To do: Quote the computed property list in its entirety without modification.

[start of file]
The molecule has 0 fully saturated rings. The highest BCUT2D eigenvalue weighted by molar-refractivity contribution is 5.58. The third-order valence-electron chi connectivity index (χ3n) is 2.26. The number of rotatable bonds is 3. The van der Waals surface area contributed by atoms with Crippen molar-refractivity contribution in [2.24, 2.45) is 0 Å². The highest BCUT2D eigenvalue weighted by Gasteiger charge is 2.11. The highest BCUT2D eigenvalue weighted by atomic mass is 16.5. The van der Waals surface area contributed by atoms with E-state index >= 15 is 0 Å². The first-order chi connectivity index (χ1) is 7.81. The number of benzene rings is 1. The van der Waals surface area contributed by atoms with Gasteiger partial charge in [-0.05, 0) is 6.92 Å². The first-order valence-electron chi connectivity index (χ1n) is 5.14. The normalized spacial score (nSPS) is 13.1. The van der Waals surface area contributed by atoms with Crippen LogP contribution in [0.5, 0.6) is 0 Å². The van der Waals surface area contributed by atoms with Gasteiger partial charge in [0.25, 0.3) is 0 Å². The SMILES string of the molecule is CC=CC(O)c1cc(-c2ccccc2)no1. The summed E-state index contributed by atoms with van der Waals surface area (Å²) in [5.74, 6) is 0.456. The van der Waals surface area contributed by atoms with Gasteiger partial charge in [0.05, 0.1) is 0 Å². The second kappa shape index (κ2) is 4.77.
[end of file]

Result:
The molecule has 0 fully saturated rings. The highest BCUT2D eigenvalue weighted by molar-refractivity contribution is 5.58. The third-order valence-electron chi connectivity index (χ3n) is 2.26. The number of rotatable bonds is 3. The van der Waals surface area contributed by atoms with Crippen molar-refractivity contribution in [2.24, 2.45) is 0 Å². The highest BCUT2D eigenvalue weighted by Gasteiger charge is 2.11. The highest BCUT2D eigenvalue weighted by atomic mass is 16.5. The van der Waals surface area contributed by atoms with E-state index >= 15 is 0 Å². The first-order chi connectivity index (χ1) is 7.81. The number of benzene rings is 1. The van der Waals surface area contributed by atoms with Gasteiger partial charge in [-0.05, 0) is 6.92 Å². The first-order valence-electron chi connectivity index (χ1n) is 5.14. The normalized spacial score (nSPS) is 13.1. The van der Waals surface area contributed by atoms with Crippen LogP contribution in [0.5, 0.6) is 0 Å². The van der Waals surface area contributed by atoms with Gasteiger partial charge in [0.25, 0.3) is 0 Å². The SMILES string of the molecule is CC=CC(O)c1cc(-c2ccccc2)no1. The summed E-state index contributed by atoms with van der Waals surface area (Å²) in [5.74, 6) is 0.456. The van der Waals surface area contributed by atoms with Gasteiger partial charge in [0.05, 0.1) is 0 Å². The second kappa shape index (κ2) is 4.77.